Monarchy and Elitism In The Fantasy & SF Genre - Page 5

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Thread: Monarchy and Elitism In The Fantasy & SF Genre

  1. #41
    It may be as simple as most heroic fantasy is placed in medieval settings. In medieval times, royalty based hierarchies dominated.

  2. #42
    Member JBF's Avatar
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    Jul 2020
    South Dakota
    If I can throw in here, being somewhat of an interloper in the genre...

    My only dog in this fight is a (very) low fantasy outing based in a near-approximation of the American Southwest near the turn of the 20th century with a vestigial royal government. I spent a fair amount of time going through options (monarchy, religious state, constitutional republic) and opted for Ye Olde Royal Family.

    Why? Because they're pretty much worthless. They lost a good amount of influence when the world's industrial revolution put a stake in the heart of feudalism, more yet when men without titles began to consolidate their own power at the edges of empire. At the time of the first planned story the king is largely a figurehead, the monarchy having largely been bought out by frontier barons who can not only operate with flagrant disregard for the Crown's wishes but also field private armies, enforce their own law on their own ground, and are otherwise unconstrained by an protocols outside their own standard.

    So why a king at all?

    Stability and the illusion thereof. Overthrowing governments is a risky business for men who didn't reach their station by being idiots. An ineffectual ruler on a tin throne is easier to manage than a protracted war with foreign powers. The crown offers a veneer of legitimacy for what happens on the frontier, and by turns the frontier tycoons don't rock the government boat.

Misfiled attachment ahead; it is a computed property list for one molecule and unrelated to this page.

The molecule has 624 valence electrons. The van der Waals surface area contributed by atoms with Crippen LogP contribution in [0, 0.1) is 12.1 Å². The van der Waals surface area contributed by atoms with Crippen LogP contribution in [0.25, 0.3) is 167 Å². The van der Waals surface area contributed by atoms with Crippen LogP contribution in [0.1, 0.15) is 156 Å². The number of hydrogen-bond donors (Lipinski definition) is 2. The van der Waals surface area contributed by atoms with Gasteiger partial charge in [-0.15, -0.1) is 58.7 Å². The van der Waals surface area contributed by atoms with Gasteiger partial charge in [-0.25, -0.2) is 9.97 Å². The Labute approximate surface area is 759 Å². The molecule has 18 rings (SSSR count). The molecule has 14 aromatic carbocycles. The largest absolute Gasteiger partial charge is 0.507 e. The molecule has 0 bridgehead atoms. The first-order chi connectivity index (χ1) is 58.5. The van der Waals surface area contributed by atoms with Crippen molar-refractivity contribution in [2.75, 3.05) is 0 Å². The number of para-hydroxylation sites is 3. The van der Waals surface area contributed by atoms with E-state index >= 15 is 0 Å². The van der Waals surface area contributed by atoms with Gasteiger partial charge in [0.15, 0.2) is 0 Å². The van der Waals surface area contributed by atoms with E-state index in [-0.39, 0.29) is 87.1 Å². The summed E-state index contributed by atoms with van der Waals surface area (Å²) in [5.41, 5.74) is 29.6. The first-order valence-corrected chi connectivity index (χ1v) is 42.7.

Which is great until the labor riots start.

    I suppose that's talking the long way around a short point. Royalty has a place in fantasy, though I'm inclined to agree that characters of noble blood are over-represented. Doubly so if it's in a work that's some kind of fantasy costume ball.

    Down in the mud with the journeymen and the soldiers and the petty criminals is where it's at.
    Last edited by JBF; March 5th, 2021 at 12:08 PM.

  3. #43
    Any opinion on the magic and science fiction tropes and who writes these? Otherwise it can be lazy. Audiences tend to like it like the first prototype story of these. Cons, it destroys originality. You should use a less used trope in that case. Could be decent for people who read young adult fiction maybe since that audience is not old. If you want to try to break the genre and bend it the criticism makes sense.The

    Maybe consulting the history of the genre would be important.
    I would follow as in believe in the words of good moral leaders. Rather than the beliefs of oneself.
    The most difficult thing for a writer to comprehend is to experience silence, so speak up. (quoted from a member)

  4. #44
    Last year, I wrote a series of books where there was a "king", but in practice, he was really just the leader of a parliamentary government and had little actual power on his own. I made a point to say that his "throne" was actually just the head of the table where the various government councils convened.

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